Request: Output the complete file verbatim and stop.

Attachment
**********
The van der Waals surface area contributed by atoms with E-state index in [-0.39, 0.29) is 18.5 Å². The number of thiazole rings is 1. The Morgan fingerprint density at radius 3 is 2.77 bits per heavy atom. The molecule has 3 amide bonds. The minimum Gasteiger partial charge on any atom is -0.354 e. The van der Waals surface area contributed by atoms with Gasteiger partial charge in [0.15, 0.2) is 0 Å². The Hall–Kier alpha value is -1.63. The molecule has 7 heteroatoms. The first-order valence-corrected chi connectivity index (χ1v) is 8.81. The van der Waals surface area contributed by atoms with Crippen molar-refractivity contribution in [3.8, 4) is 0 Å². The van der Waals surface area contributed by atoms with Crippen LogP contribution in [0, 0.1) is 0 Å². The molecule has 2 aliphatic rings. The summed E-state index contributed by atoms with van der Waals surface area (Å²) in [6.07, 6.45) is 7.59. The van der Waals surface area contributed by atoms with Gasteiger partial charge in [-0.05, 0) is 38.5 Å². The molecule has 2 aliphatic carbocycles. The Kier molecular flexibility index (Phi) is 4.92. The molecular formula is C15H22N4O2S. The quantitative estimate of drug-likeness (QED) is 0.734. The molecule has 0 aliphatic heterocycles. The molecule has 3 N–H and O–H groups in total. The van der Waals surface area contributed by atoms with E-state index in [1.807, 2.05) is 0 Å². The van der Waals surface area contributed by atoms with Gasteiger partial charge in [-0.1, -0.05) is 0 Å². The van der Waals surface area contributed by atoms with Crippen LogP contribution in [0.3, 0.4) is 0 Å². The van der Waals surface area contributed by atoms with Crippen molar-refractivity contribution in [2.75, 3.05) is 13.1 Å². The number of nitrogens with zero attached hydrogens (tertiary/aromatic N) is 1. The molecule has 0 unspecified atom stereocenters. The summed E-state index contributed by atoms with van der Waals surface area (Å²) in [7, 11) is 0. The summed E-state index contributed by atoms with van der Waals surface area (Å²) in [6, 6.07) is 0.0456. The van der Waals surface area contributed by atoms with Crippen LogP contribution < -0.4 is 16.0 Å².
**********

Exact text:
The van der Waals surface area contributed by atoms with E-state index in [-0.39, 0.29) is 18.5 Å². The number of thiazole rings is 1. The Morgan fingerprint density at radius 3 is 2.77 bits per heavy atom. The molecule has 3 amide bonds. The minimum Gasteiger partial charge on any atom is -0.354 e. The van der Waals surface area contributed by atoms with Gasteiger partial charge in [0.15, 0.2) is 0 Å². The Hall–Kier alpha value is -1.63. The molecule has 7 heteroatoms. The first-order valence-corrected chi connectivity index (χ1v) is 8.81. The van der Waals surface area contributed by atoms with Crippen molar-refractivity contribution in [3.8, 4) is 0 Å². The van der Waals surface area contributed by atoms with Crippen LogP contribution in [0, 0.1) is 0 Å². The molecule has 2 aliphatic rings. The summed E-state index contributed by atoms with van der Waals surface area (Å²) in [6.07, 6.45) is 7.59. The van der Waals surface area contributed by atoms with Gasteiger partial charge in [-0.05, 0) is 38.5 Å². The molecule has 2 aliphatic carbocycles. The Kier molecular flexibility index (Phi) is 4.92. The molecular formula is C15H22N4O2S. The quantitative estimate of drug-likeness (QED) is 0.734. The molecule has 0 aliphatic heterocycles. The molecule has 3 N–H and O–H groups in total. The van der Waals surface area contributed by atoms with E-state index in [1.807, 2.05) is 0 Å². The van der Waals surface area contributed by atoms with Gasteiger partial charge in [-0.1, -0.05) is 0 Å². The van der Waals surface area contributed by atoms with Crippen LogP contribution in [0.3, 0.4) is 0 Å². The van der Waals surface area contributed by atoms with Crippen molar-refractivity contribution in [2.75, 3.05) is 13.1 Å². The number of nitrogens with zero attached hydrogens (tertiary/aromatic N) is 1. The molecule has 0 unspecified atom stereocenters. The summed E-state index contributed by atoms with van der Waals surface area (Å²) in [7, 11) is 0. The summed E-state index contributed by atoms with van der Waals surface area (Å²) in [6, 6.07) is 0.0456. The van der Waals surface area contributed by atoms with Crippen LogP contribution < -0.4 is 16.0 Å².